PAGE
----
Guarding Red Sea traffic isn’t doing the job, so the US must plan for military strikes on land.
A series of brazen attacks in the Red Sea and North Arabian Sea by Yemen’s Houthi rebels against merchant shipping and US Navy warships have roiled global shipping lanes. More than 15% of the world’s trade passes through these vast waters, and many of the major shipping companies — Maersk, MSC, Evergreen — have put voyages through them on pause.
These Houthi pirates are trained, equipped, organized and directed by Iran. Unlike the Somali pirates of a decade ago, with their rusty AK-47s, flip-flops and small speedboats, these Houthis have modern helicopters, SEAL-like armament and skills, ground-based missiles, and are clearly operating with significant intelligence support in finding and fixing their targets.
The mullahs’ latest provocation is to send a warship, the destroyer Alborz, through the Bab el Mandeb Strait and into the Red Sea, ostensibly to protect the Houthis from US defensive military action.
The US has increased the number of warships operating in the region, putting a carrier strike group and a half dozen guided-missile destroyers and cruisers on alert. But given the enormous space of the Red Sea alone, roughly the size of California, that force is not sufficient to thwart the threat. Over the past weeks, since Israel has ramped its counterattack into Gaza, the Houthis have fired scores of drones and cruise and ballistic missiles (some directly at US warships) and attacked more than 30 merchant ships.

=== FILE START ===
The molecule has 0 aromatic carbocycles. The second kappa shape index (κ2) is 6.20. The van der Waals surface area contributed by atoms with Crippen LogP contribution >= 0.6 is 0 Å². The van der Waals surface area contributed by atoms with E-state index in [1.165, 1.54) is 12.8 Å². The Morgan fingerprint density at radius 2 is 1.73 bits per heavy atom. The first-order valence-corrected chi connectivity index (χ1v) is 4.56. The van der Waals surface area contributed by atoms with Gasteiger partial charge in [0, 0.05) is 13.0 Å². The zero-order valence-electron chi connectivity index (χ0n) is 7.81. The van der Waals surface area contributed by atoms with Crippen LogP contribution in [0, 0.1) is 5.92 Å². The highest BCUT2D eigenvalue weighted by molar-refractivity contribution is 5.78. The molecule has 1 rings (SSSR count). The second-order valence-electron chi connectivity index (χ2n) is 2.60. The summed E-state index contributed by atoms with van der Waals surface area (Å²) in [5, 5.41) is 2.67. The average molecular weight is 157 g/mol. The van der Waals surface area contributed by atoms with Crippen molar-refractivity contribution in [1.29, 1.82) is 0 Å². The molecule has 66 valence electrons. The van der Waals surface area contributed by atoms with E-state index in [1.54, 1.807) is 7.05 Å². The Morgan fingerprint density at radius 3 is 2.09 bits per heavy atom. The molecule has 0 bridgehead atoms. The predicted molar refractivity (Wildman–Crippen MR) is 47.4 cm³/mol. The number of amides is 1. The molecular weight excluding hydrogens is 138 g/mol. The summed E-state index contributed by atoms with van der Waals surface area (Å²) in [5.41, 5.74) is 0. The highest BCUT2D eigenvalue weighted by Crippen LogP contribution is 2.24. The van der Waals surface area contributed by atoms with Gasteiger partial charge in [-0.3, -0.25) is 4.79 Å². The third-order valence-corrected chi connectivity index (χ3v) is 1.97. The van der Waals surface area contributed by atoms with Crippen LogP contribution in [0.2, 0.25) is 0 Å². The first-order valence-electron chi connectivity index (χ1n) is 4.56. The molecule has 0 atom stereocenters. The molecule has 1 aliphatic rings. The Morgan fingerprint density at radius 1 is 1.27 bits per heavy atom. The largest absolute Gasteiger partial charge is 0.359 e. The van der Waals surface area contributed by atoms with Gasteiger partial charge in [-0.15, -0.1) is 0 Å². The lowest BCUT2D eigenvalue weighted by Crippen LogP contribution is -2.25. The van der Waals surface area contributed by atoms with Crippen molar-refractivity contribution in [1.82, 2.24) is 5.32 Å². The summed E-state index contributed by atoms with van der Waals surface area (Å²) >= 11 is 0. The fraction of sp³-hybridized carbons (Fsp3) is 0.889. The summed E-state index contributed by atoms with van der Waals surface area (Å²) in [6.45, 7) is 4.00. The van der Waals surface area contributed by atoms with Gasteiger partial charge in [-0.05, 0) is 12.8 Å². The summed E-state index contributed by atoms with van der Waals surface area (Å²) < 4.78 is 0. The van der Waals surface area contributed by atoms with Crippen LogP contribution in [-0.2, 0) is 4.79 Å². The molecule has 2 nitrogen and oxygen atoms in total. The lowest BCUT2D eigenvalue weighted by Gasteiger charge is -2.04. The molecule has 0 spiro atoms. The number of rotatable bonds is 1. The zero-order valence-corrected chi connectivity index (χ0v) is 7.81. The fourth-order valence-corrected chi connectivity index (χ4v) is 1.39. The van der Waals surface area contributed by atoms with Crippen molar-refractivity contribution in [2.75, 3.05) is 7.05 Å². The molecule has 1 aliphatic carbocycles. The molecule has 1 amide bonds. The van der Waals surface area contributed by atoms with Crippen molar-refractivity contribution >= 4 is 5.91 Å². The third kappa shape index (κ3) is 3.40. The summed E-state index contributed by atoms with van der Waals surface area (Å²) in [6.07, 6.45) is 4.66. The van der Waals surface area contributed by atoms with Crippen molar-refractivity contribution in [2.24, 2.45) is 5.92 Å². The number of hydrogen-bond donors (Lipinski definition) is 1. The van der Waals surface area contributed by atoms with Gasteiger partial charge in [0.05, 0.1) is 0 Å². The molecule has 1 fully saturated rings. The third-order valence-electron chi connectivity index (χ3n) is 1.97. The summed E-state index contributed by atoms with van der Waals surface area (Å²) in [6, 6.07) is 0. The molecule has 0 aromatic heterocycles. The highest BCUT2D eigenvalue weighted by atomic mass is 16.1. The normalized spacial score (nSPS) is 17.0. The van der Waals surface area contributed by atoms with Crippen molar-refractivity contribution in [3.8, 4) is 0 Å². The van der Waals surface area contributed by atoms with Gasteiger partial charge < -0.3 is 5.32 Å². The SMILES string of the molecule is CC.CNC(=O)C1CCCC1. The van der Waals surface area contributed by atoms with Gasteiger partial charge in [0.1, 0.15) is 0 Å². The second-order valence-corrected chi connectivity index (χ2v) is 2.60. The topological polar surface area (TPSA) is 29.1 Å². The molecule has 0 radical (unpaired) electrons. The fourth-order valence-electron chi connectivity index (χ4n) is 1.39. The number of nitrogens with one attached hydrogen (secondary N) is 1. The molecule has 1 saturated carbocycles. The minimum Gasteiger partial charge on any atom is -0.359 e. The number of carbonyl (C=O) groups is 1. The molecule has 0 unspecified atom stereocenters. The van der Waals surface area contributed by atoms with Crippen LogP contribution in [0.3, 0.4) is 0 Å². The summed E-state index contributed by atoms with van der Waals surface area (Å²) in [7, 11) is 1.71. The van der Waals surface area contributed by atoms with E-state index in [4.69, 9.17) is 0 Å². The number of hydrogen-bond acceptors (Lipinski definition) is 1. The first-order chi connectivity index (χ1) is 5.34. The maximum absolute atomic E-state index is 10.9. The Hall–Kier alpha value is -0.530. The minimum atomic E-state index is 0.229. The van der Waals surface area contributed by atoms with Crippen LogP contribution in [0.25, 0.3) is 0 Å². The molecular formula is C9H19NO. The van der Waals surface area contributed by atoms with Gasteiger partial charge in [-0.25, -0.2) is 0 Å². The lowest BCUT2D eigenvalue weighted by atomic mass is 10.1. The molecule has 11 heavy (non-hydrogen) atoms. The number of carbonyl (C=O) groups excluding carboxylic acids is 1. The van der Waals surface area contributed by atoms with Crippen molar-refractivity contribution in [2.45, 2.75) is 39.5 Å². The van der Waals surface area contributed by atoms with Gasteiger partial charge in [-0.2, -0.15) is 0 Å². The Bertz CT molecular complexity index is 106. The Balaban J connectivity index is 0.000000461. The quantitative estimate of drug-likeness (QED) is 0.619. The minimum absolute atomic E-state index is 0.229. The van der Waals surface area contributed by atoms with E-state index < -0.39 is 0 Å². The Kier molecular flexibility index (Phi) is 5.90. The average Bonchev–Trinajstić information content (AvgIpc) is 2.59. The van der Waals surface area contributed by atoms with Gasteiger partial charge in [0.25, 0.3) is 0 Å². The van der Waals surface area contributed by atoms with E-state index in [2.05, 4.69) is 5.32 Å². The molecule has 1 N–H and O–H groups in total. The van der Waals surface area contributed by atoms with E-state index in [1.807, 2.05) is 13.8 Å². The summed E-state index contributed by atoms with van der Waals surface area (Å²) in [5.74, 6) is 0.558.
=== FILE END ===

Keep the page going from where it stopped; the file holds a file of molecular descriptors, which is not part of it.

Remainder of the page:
Clearly, the Houthis and their masters in Tehran are not getting the cease-and-desist message from Washington. What are the logical next steps that can create deterrence — without leading to a regional war with Iran?
Certainly, strengthening the defensive side of the equation can help. The new Operation Prosperity Guardian is a US-led coalition to defend shipping lanes, with a dozen nations so far joining — albeit not two vital allies: Saudi Arabia and the United Arab Emirates. Using those warships, under the direction of the US Fifth Fleet headquartered in Bahrain, to manage protected convoys through the Red Sea would add to the deterrent effect against the Houthi.